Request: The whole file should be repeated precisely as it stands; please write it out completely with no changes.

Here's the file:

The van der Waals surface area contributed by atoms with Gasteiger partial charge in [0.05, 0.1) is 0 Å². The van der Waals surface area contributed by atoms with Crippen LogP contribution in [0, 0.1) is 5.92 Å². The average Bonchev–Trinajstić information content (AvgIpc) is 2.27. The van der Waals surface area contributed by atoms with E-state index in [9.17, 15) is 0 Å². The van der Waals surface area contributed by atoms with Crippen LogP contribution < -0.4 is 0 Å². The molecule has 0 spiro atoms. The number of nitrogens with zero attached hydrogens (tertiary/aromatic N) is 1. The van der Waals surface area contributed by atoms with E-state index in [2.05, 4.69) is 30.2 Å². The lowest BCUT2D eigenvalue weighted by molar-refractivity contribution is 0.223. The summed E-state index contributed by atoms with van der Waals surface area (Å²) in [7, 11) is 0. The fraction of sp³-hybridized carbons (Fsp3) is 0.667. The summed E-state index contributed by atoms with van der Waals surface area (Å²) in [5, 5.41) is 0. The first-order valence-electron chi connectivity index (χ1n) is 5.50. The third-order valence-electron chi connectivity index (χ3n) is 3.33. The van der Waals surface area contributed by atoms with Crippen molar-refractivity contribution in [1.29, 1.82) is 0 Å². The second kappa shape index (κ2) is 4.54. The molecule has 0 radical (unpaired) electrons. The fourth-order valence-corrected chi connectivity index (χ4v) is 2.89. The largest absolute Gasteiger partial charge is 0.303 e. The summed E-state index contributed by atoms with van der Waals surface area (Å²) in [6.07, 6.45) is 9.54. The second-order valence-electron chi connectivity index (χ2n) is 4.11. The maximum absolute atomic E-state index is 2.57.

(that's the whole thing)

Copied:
The van der Waals surface area contributed by atoms with Gasteiger partial charge in [0.05, 0.1) is 0 Å². The van der Waals surface area contributed by atoms with Crippen LogP contribution in [0, 0.1) is 5.92 Å². The average Bonchev–Trinajstić information content (AvgIpc) is 2.27. The van der Waals surface area contributed by atoms with E-state index in [9.17, 15) is 0 Å². The van der Waals surface area contributed by atoms with Crippen LogP contribution < -0.4 is 0 Å². The molecule has 0 spiro atoms. The number of nitrogens with zero attached hydrogens (tertiary/aromatic N) is 1. The van der Waals surface area contributed by atoms with E-state index in [2.05, 4.69) is 30.2 Å². The lowest BCUT2D eigenvalue weighted by molar-refractivity contribution is 0.223. The summed E-state index contributed by atoms with van der Waals surface area (Å²) in [7, 11) is 0. The fraction of sp³-hybridized carbons (Fsp3) is 0.667. The summed E-state index contributed by atoms with van der Waals surface area (Å²) in [5, 5.41) is 0. The first-order valence-electron chi connectivity index (χ1n) is 5.50. The third-order valence-electron chi connectivity index (χ3n) is 3.33. The van der Waals surface area contributed by atoms with Crippen molar-refractivity contribution in [1.29, 1.82) is 0 Å². The second kappa shape index (κ2) is 4.54. The molecule has 0 radical (unpaired) electrons. The fourth-order valence-corrected chi connectivity index (χ4v) is 2.89. The largest absolute Gasteiger partial charge is 0.303 e. The summed E-state index contributed by atoms with van der Waals surface area (Å²) in [6.07, 6.45) is 9.54. The second-order valence-electron chi connectivity index (χ2n) is 4.11. The maximum absolute atomic E-state index is 2.57.